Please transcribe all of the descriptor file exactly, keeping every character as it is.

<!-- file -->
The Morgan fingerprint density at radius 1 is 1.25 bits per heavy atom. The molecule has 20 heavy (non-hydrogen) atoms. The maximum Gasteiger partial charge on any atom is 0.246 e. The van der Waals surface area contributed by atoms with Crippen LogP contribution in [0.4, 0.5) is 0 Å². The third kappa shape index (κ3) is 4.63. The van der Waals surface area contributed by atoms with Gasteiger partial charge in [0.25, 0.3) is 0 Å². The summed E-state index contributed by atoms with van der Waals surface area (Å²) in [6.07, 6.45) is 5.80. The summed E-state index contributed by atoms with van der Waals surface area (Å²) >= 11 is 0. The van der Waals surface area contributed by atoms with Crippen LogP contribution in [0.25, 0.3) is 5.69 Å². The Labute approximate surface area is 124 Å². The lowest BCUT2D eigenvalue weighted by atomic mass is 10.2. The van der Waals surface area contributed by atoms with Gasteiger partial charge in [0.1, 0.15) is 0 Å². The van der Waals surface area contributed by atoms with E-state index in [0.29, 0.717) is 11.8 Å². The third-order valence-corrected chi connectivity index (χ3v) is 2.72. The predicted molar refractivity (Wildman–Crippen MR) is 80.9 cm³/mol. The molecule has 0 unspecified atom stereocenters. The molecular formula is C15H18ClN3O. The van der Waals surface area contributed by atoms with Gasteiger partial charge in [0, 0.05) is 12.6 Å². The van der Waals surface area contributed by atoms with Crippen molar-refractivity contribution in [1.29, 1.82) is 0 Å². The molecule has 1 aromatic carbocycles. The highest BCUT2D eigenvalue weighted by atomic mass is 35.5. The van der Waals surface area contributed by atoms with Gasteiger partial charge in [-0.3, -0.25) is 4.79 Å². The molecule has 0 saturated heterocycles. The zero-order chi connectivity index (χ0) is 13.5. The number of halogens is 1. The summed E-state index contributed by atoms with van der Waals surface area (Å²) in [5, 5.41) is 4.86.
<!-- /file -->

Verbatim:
The Morgan fingerprint density at radius 1 is 1.25 bits per heavy atom. The molecule has 20 heavy (non-hydrogen) atoms. The maximum Gasteiger partial charge on any atom is 0.246 e. The van der Waals surface area contributed by atoms with Crippen LogP contribution in [0.4, 0.5) is 0 Å². The third kappa shape index (κ3) is 4.63. The van der Waals surface area contributed by atoms with Gasteiger partial charge in [0.25, 0.3) is 0 Å². The summed E-state index contributed by atoms with van der Waals surface area (Å²) in [6.07, 6.45) is 5.80. The summed E-state index contributed by atoms with van der Waals surface area (Å²) >= 11 is 0. The van der Waals surface area contributed by atoms with Crippen LogP contribution in [0.25, 0.3) is 5.69 Å². The Labute approximate surface area is 124 Å². The lowest BCUT2D eigenvalue weighted by atomic mass is 10.2. The van der Waals surface area contributed by atoms with Gasteiger partial charge in [0.1, 0.15) is 0 Å². The van der Waals surface area contributed by atoms with E-state index in [0.29, 0.717) is 11.8 Å². The third-order valence-corrected chi connectivity index (χ3v) is 2.72. The predicted molar refractivity (Wildman–Crippen MR) is 80.9 cm³/mol. The molecule has 0 unspecified atom stereocenters. The molecular formula is C15H18ClN3O. The van der Waals surface area contributed by atoms with Gasteiger partial charge in [0, 0.05) is 12.6 Å². The van der Waals surface area contributed by atoms with Crippen molar-refractivity contribution in [1.29, 1.82) is 0 Å². The molecule has 1 aromatic carbocycles. The highest BCUT2D eigenvalue weighted by atomic mass is 35.5. The van der Waals surface area contributed by atoms with Gasteiger partial charge in [-0.3, -0.25) is 4.79 Å². The molecule has 0 saturated heterocycles. The zero-order chi connectivity index (χ0) is 13.5. The number of halogens is 1. The summed E-state index contributed by atoms with van der Waals surface area (Å²) in [5, 5.41) is 4.86.